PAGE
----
- Colombians rate their lives worse than in the last election year
- Nearly half (47%) say local economic conditions getting worse
- Confidence in national government at record-low 22%
WASHINGTON, D.C. -- Colombians are struggling on multiple fronts ahead of the presidential election this weekend, but their declining life satisfaction provides some of the best evidence that they are ready for change. Shortly after the last election in 2014, the majority of Colombians (51%) rated their lives positively enough to be considered thriving, but they have rated their lives worse every passing year since.
For the past decade, Gallup has asked residents of Colombia to evaluate their lives on the Cantril Self-Anchoring Striving Scale, where "0" represents the worst possible life and "10" represents the best possible life. Gallup classifies people as "thriving" if they rate their current lives a 7 or higher and their lives in five years an 8 or higher.
Recent research by London School of Economics academic George Ward shows that how people feel about their lives influences how they vote in elections. In fact, he believes measures such as these may be better predictors of elections than questions about how people feel about the economy.
But Colombians' views of their economy, too, suggest they are ready for something different. While Colombia's economy was able to withstand shocks better than those of other oil-exporting countries in the region, economic growth has slowed, expanding only 1.8% last year and 2% the year before. Colombians seem to be feeling this. The 47% who reported last year that their city economy is getting worse is the highest on record in the past decade.
Still, Colombia's economy is actually doing better than many of its counterparts in the Latin American and Caribbean region. As a whole, the region's economy contracted in 2015 and 2016 and grew by about 1% in 2017. Brazil, Argentina and especially Venezuela are all suffering from their own economic troubles. By contrast, Colombia is currently in the accession process to join the OECD, a club of wealthy countries, which should improve its attractiveness to international investors if accepted.
Colombians Place Little Faith in Government
Whoever takes the helm of Colombia's government will need to grapple with the sluggish economy but also work to restore Colombians' failing faith in their leadership. In 2017, Colombians' confidence in their national government dropped to a record-low 22%. The percentage who say corruption is a widespread problem throughout their government remains mired near 90%.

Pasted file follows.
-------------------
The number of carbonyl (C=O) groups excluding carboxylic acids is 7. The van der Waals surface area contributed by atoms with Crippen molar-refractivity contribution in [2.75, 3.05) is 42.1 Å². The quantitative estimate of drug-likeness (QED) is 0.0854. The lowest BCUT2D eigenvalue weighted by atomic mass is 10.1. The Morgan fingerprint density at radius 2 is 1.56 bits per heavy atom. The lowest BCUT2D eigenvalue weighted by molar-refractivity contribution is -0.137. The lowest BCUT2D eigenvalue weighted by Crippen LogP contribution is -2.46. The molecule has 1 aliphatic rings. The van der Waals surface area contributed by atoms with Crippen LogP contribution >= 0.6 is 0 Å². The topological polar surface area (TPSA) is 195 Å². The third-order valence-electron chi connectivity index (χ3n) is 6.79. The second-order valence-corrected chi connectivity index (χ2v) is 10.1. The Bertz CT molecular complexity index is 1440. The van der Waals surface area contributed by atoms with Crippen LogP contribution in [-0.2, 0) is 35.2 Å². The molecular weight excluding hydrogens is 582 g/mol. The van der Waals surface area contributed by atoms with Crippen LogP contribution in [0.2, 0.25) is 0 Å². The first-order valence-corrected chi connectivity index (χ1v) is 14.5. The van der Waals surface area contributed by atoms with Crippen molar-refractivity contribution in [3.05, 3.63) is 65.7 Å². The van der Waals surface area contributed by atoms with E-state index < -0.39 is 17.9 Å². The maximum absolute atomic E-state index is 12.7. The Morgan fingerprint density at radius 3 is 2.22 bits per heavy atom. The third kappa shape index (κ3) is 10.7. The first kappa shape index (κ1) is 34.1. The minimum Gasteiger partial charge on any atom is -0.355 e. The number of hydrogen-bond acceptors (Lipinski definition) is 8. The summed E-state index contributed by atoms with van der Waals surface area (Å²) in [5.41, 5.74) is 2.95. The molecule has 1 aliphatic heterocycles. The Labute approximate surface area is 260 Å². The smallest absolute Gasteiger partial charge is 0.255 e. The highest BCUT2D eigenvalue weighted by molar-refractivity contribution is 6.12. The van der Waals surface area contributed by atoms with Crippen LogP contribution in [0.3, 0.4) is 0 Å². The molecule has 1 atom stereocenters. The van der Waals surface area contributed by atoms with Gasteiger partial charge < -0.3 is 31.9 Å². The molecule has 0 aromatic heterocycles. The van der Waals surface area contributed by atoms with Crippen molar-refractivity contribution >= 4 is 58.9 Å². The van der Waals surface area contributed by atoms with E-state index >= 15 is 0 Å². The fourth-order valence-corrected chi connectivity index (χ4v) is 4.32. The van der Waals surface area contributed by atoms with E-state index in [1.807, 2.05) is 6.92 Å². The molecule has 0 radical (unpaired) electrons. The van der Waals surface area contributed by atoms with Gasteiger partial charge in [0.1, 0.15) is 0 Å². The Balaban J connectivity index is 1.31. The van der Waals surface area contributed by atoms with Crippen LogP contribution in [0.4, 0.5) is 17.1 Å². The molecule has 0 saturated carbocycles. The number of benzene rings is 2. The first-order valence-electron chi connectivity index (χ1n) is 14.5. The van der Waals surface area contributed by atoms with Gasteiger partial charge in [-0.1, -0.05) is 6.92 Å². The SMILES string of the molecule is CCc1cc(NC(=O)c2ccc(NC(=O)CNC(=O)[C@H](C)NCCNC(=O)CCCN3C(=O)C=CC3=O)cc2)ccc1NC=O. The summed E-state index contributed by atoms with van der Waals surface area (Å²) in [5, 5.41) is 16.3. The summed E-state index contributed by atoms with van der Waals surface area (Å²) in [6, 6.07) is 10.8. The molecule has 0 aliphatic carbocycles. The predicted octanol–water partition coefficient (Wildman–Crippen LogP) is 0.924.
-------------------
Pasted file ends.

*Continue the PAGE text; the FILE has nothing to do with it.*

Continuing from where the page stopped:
While it is uncertain who Colombia's next president will be, it is clear that whoever is elected will represent a significant shift for the country. The current president's party, the Party of the U, is not fielding a candidate. The leader in the polls is Sen. Ivan Duque, who represents the right-of-center party, the Democratic Center. This party was founded in 2013 by Colombia's former President Alvaro Uribe to oppose the current president's policies.
Second in the polls is Gustavo Petro, a former mayor of Bogota. He represents the leftist Humana party, and promises a more socialist agenda. However, he has previously been sympathetic toward Venezuelan President Nicolas Maduro, which could hurt him as Colombia continues to feel the effects of Venezuela's collapse next door.
More than 1 million Venezuelan refugees have flooded into Colombia as their home country's crisis worsens. This promises to put considerable strain on Colombia's already-stretched resources in the coming years.
Another contentious issue is implementing the FARC accord ratified at the end of 2016. While the international community praised the deal, and Colombia's President Juan Manuel Santos was awarded the Nobel Peace Prize, Colombians remain highly skeptical of it.
At a time when they are facing deteriorating living conditions, Colombians are in no mood to offer carrots to former guerilla fighters. The FARC failed to win any seats in the March parliamentary elections, and Duque has vocally opposed the accord.
These results are based on face-to-face interviews with 1,000 adults, aged 15 and older, conducted in Colombia from June 16-July 5, 2017, in Spanish. For results based on the total sample of national adults, the margin of sampling error is ±3.6 percentage points at the 95% confidence level. The margin of error reflects the influence of data weighting. In addition to sampling error, question wording and practical difficulties in conducting surveys can introduce error or bias into the findings of public opinion polls.
For complete methodology and specific survey dates, please review Gallup's Country Data Set details.
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